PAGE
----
A great deal of invested money is derived from gambling but those that invest do so to make money and are not interested in sport.  Some sports have become so money orientated that winning is the be all and end all.  I used to follow rugby football but I do not now.  The players are so big and bulky that the small fast players I liked to watch in the 1960s and 1970s are no longer evident.  There seem to be more injuries these days because as they crash into each other more players are hurt.  There was a time when sport was an enjoyable social pastime but sadly this does not seem as apparent as it used to be.  But despite this the elements within it still make good story telling.

Whether the game you indulge in is sedentary (Board games, video and computer games) or physically active (football, athletics etc.) the intrinsic element of competiveness is stimulating.  I included some of these elements in my novel, Gifford’s Games, written under the penname Jack Lindsey and hope that I have produced a narrative that is enjoyable to read.

 

Keith Jahans

The ebook is available at http://amazon.com/dp/B00K2ACUOW and
the paperback via http://peatmore.com/giffordsgames.htm


Putting emotion into Fiction

March 11, 2019

A good way to grab readers’ attention is to tap into their emotions.  One way is to include humour in a narrative, even if you do not set out to write a funny story.  I have written two humorous novels under the penname, Jack Lindsey and hope those that read them found them entertaining.

I have also written two thrillers under the pennames of Luke Johnson and Keith Jahans (my real name).  By using these names I could distinguish between my comic writing and these last two novels.  But there was a great temptation to insert a little humour into even these, which I did sparingly as I think, in the instances where I used it, it served to flesh out some of the characters and to relieve tension to give the reader a chance to draw breath.  This device is used by some truly great writers and arguably the greatest writer of all, Shakespeare, used humour in his tragedies (The grave diggers in Hamlet and the porter in Macbeth).

Making a reader cry is the hardest emotion to evoke.  I have experienced this when watching movies directed by expert storytellers.  I was moved to tears by the impending possible death of Spielberg’s character ET who was not and did not even look human and did not in the end die.  But I have rarely experienced this emotion when reading novels.  But perhaps this is just me.

A few of my readers have contacted me to say that they were upset about the death of two characters in my first novel, Cogrill’s Mill.  But I think this may be because they thought that I had wasted further comic potential of characters they had grown to identify with rather than morning their loss.  This was a surprise in what I had planned to be a comedy and not a tragedy.  But I suppose this only serves to show that a writer can forget that comedy often turns out to be tragic.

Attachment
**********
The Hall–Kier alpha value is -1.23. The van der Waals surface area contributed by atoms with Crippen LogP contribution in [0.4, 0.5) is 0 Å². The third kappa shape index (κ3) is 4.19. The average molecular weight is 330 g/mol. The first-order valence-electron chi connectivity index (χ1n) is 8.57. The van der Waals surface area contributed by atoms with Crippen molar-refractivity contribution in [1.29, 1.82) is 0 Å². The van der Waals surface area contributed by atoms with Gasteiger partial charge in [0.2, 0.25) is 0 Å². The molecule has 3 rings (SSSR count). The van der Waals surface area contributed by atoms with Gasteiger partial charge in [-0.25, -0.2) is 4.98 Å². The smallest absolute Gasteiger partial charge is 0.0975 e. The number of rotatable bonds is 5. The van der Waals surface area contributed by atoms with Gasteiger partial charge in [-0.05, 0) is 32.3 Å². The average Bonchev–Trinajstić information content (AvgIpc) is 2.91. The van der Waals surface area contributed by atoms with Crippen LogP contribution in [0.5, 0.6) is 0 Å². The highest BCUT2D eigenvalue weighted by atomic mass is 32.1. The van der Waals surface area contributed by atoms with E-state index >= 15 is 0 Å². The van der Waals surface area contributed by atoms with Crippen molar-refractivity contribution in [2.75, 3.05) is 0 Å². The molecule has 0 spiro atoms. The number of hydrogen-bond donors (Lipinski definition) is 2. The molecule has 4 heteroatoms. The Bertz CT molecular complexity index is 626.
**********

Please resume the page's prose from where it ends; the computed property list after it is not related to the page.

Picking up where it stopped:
Keith Jahans


Genera/categories

February 27, 2019

Deciding on which genre or category your book fits into can be a difficult decision for any author.  Of course the easiest way is to decide this before beginning writing but it is not always that easy as the book evolves during its creation.  Yet this decision is important for anyone who is serious about its marketing as it is the means by which any bookseller, librarian or online marketer places it on their shelves.

The largest online seller is Amazon and, if you use this outlet, it will place a book into one of its categories if you decide not to do this yourself when completing its online submission form and sometimes it can get this wrong.  The best way to seek this out yourself is to search for a book which is similar in subject matter, style and tone to your own and look at the category Amazon fits it into or how other booksellers and libraries place it in their catalogues.  Concentrate on those which top the best seller lists and try to identify the key words used in searches.

This method is not necessary foolproof as I have found that sometimes Amazon alters the categories even after you have listed them using its KDP direct website.  It may have even found a better slot than you first envisaged so make sure you keep this under review.  Amazon allows authors/publishers a chance to choose two categories for its KDP publications so it is better to slot your book into two different subgenres to help prospective readers find it (see example below).

 

 

 

 

 

 

 

 

 

 

 

 

This comedy thriller ebook is available at
http://www.amazon.com/dp/B00K2ACUOW.
The paperback can be found via
http://peatmore.com/giffordsgames.htm

Keith Jahans


Book Excerpt – Magic Bullets Prologue

January 3, 2019

The bullet crashed through the plate glass window and into the customer’s forehead.  It smashed through his skull and embedded itself in the wall behind him.  People screamed as the plump middle-aged man was flung off his chair away from the table where he had been dining and the shooter stepped through the shattered opening into the restaurant.
    He had not wanted to waste bullets by spraying rounds indiscriminately so he had set the Kalashnikov rifle he was holding to fire single shots.  These were to be surgical killings and he wanted to shoot dead all who crossed his path.  His feet crunched on the broken glass as he trod carefully forward and shot a woman, sheltering beneath the table in the back of the neck.  A man who looked like a waiter made a dash for two double doors and he shot him in the back before he could reach them.  Some people ran, but those who were not quick enough or those who cowered on the floor he shot one by one.  Dark blood flowed with food, drink and broken crockery among the unturned chairs.

http://peatmore.com/magicbullets.htm

 

 

 

 

 

 

 

 

 

 

 

 

 

 

 

 

 

 

 

 

 

 

 

 

 

 

 

 

 


Books – The ideal Christmas presents

December 12, 2018

One of the most enjoyable experiences anyone can have during Christmas is to receive a book as a present.  A hardcover or paperback book is an ideal shape to be wrapped and, if the giver is tuned in enough to the tastes of the recipient, when the wrapping is opened it is certain to delight.

It is a gift suitable for all ages.  Small children love turning pages to admire pictures and be read to by an attentive adult.  Those of us who are older can curl up by a fire or somewhere warm knowing that someone close to us has been thoughtful enough to bestow such a delightful personal gift.

So when out shopping for someone close to you at this festive time of year your first thought should be to buy a book.

 

Keith Jahans

http://peatmore.com/jacklindseyholidaydeals.htm
http://peatmore.com/thrillerholidaydeals.htm